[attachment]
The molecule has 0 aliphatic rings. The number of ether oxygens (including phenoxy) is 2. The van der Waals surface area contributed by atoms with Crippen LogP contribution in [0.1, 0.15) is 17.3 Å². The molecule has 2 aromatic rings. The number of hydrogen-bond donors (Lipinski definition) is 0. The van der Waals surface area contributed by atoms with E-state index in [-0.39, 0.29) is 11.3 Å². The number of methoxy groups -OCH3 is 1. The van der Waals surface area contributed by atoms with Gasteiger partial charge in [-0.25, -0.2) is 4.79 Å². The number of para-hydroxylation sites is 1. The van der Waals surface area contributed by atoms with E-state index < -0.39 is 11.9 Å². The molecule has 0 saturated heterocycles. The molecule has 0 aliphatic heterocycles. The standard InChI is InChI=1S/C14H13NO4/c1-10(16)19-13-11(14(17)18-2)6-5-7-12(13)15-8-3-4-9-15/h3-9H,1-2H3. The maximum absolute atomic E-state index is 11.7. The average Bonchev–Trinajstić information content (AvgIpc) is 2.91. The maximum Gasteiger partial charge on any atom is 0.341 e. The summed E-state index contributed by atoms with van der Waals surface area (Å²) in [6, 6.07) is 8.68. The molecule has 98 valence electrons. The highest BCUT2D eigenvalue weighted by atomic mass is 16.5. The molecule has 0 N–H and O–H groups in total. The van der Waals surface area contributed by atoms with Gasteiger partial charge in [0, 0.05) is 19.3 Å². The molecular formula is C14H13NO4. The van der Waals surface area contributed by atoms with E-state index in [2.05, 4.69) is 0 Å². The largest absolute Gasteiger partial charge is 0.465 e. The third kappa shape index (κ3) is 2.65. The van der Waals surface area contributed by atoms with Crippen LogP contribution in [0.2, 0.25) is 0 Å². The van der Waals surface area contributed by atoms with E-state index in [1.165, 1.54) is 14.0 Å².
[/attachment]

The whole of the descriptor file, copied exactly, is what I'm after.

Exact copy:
The molecule has 0 aliphatic rings. The number of ether oxygens (including phenoxy) is 2. The van der Waals surface area contributed by atoms with Crippen LogP contribution in [0.1, 0.15) is 17.3 Å². The molecule has 2 aromatic rings. The number of hydrogen-bond donors (Lipinski definition) is 0. The van der Waals surface area contributed by atoms with E-state index in [-0.39, 0.29) is 11.3 Å². The number of methoxy groups -OCH3 is 1. The van der Waals surface area contributed by atoms with Gasteiger partial charge in [-0.25, -0.2) is 4.79 Å². The number of para-hydroxylation sites is 1. The van der Waals surface area contributed by atoms with E-state index < -0.39 is 11.9 Å². The molecule has 0 saturated heterocycles. The molecule has 0 aliphatic heterocycles. The standard InChI is InChI=1S/C14H13NO4/c1-10(16)19-13-11(14(17)18-2)6-5-7-12(13)15-8-3-4-9-15/h3-9H,1-2H3. The maximum absolute atomic E-state index is 11.7. The average Bonchev–Trinajstić information content (AvgIpc) is 2.91. The maximum Gasteiger partial charge on any atom is 0.341 e. The summed E-state index contributed by atoms with van der Waals surface area (Å²) in [6, 6.07) is 8.68. The molecule has 98 valence electrons. The highest BCUT2D eigenvalue weighted by atomic mass is 16.5. The molecule has 0 N–H and O–H groups in total. The van der Waals surface area contributed by atoms with Gasteiger partial charge in [0, 0.05) is 19.3 Å². The molecular formula is C14H13NO4. The van der Waals surface area contributed by atoms with E-state index in [2.05, 4.69) is 0 Å². The largest absolute Gasteiger partial charge is 0.465 e. The third kappa shape index (κ3) is 2.65. The van der Waals surface area contributed by atoms with Crippen LogP contribution in [0.2, 0.25) is 0 Å². The van der Waals surface area contributed by atoms with E-state index in [1.165, 1.54) is 14.0 Å².